By Louise Misiewicz
Are you worried about the mortgage interest relief cap and how it will affect your personal tax position?
Are you concerned about inheritance tax (IHT)?
You may want to transfer properties from your estate to your children but do not wish to pay Capital Gains Tax (CGT) and would like to avoid Inheritance Tax (IHT). Ordinarily, there will be a CGT liability if you wish to transfer a Buy To Let (BTL) property to your children. This is because HMRC deem that the market value of the property was received by the parent, even if the property was given away for free. CGT will be based on market value, less purchase price, less capitalised refurbishment costs.
The rate of CGT to be paid on BTL properties is 18% for basic rate tax payers and 28% for high rate tax payers after taking out their £11,100 CGT annual allowance.
We discussed how to minimise CGT by using a number of methods using a) Private Residency Relief PRR b) Enterprise Investment Schemes EIS and C) Incorporation relief (transferring assets into a limited company). Albeit these are sound CGT mitigation strategies there is an additional element that will help on transferring one BTL or a very small portfolio without CGT or IHT. You can do this by using a trust.
What is a Trust?
A Trust is a mechanism in which a property is held by the trustees for the benefit of someone else. We talked about Discretionary Trusts and Transferring assets to mitigate IHT using trusts in previous articles so we will not go into detail here. The one thing that these articles did not discuss was how to avoid CGT when transferring properties into a trust.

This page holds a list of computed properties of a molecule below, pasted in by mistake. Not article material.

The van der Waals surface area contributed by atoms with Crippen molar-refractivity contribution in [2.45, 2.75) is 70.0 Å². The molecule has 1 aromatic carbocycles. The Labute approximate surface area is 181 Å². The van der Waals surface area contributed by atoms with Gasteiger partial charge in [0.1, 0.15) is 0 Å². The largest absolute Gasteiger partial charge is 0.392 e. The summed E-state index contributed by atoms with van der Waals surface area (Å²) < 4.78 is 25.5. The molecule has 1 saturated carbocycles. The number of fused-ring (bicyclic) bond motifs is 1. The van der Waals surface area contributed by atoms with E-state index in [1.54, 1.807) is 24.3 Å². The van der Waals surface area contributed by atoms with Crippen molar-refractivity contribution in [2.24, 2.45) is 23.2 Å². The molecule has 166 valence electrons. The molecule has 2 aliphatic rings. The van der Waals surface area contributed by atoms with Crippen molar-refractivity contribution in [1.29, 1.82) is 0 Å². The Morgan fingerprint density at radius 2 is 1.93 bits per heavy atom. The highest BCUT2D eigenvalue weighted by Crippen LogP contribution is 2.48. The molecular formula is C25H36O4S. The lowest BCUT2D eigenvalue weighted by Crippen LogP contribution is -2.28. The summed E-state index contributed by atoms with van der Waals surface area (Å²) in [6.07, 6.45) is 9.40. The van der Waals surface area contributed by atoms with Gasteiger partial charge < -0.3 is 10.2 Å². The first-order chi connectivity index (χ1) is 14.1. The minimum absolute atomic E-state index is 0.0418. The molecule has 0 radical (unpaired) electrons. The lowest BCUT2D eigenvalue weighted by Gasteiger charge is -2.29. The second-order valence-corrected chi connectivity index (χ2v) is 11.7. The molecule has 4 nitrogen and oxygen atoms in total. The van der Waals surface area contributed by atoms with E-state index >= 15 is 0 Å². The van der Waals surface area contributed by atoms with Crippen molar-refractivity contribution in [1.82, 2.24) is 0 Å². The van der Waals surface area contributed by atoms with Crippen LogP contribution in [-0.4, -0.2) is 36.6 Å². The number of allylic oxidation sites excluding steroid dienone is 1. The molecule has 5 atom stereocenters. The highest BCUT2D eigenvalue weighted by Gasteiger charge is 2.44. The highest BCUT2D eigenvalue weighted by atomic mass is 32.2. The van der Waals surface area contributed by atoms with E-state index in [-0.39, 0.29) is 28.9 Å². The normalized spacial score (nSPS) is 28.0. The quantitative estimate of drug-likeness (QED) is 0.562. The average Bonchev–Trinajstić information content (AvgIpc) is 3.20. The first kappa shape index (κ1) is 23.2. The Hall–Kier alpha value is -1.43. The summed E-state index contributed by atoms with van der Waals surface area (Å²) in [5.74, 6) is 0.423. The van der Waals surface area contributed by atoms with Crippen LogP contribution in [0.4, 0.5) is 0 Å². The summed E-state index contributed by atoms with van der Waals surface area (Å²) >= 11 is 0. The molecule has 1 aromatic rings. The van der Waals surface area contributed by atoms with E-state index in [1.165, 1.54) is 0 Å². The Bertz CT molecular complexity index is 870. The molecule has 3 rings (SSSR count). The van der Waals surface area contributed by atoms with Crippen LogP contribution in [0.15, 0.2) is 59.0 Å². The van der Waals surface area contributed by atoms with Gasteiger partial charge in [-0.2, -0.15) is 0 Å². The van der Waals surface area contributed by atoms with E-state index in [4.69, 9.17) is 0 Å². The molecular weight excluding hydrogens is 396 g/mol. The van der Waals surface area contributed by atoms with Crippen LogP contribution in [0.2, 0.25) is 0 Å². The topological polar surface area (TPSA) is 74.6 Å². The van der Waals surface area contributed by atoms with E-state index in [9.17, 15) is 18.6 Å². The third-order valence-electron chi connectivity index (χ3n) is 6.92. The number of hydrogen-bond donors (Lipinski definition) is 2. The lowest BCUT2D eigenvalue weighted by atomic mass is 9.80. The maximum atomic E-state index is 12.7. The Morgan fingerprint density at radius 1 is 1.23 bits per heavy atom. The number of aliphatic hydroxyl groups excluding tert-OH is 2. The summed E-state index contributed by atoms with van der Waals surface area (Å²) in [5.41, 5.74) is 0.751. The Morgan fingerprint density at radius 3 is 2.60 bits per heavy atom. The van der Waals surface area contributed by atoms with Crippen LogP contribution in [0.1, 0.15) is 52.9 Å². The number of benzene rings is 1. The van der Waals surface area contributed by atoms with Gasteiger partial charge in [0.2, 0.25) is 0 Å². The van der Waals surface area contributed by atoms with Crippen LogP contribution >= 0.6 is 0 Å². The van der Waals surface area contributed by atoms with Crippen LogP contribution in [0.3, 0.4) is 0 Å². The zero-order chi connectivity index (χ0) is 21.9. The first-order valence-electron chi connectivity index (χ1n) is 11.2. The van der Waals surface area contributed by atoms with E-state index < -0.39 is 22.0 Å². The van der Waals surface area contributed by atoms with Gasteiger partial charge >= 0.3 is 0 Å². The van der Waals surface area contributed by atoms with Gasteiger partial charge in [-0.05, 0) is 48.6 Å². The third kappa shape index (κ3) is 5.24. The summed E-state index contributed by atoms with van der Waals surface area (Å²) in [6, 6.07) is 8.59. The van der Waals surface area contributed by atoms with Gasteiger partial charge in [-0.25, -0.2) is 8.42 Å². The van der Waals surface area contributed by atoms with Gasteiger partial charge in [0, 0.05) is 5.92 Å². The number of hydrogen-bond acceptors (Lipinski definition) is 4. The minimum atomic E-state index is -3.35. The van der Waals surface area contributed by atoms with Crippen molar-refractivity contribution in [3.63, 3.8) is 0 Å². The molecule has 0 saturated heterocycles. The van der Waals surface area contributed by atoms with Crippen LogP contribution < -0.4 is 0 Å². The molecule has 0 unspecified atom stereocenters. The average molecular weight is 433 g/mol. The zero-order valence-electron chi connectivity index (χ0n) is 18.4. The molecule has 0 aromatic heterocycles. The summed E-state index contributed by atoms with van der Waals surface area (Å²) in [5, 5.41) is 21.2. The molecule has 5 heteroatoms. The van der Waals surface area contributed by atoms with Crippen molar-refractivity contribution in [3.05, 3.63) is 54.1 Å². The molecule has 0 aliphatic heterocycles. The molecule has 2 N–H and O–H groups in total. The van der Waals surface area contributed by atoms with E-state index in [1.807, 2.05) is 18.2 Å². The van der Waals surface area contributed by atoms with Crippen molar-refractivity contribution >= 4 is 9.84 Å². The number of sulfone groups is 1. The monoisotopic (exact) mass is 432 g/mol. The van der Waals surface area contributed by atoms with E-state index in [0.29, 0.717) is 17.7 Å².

We will now focus on the subject of transferring a BTL property into a Trust whilst avoiding CGT and IHT. The piece of legislation that we will focus on is Section 260 of TCGA.
If the trustees pay, the rate of tax is 20% over and above the IHT allowance (£325,000 per person). If the settlor pays the Inheritance Tax instead of the trustee, this means there will be an increased loss from the settlor’s estate. These calculations are complex as can be seen on HMRC’s website and legislation pages. This is made a lot more complicated if transfers have been made in the past 7 years. Added to this is the additional IHT reliefs for gifts, weddings etc. For this reason alone we would ask you to seek specialist advice.
Download our tax efficient property investment guide for 2018 here
Why use this strategy?
You would transfer BTL properties into a trust and back to your adult child for the following reasons:
- Reduced income tax for the parent (especially if they are a high rate tax payer)
- Provides an income for the adult child
- Reduced the asset value of the parent for IHT purposes
Properties into trust and mortgages
It is very unlikely that the mortgage company will support the use of this tax avoidance strategy. As such you will need to ensure that all mortgages for the property is paid off and remain unencumbered upon the transfer.
Example of assets transferred into Trust with NO consideration paid
Lets now imagine that a father wishes to transfer an asset worth £450,000 to his adult child. He originally purchased the asset for £300,000. Ignoring CGT annual allowances he has a gain of £150,000 and will be taxed at 28% as he is a high rate tax payer. The CGT liability would ordinarily be £42,000.
By gifting the property with no consideration the CGT liability of £42,000 is now ignored.
Transfer of assets to minors
You need to be aware that the above strategy will not work if you are transferring assets to a minor. This is because any assets passed from parent to a minor remains an asset of their estate and any income derived from the asset is treated as income for the parent. As you can see that this only works whereby you transfer assets to an adult child.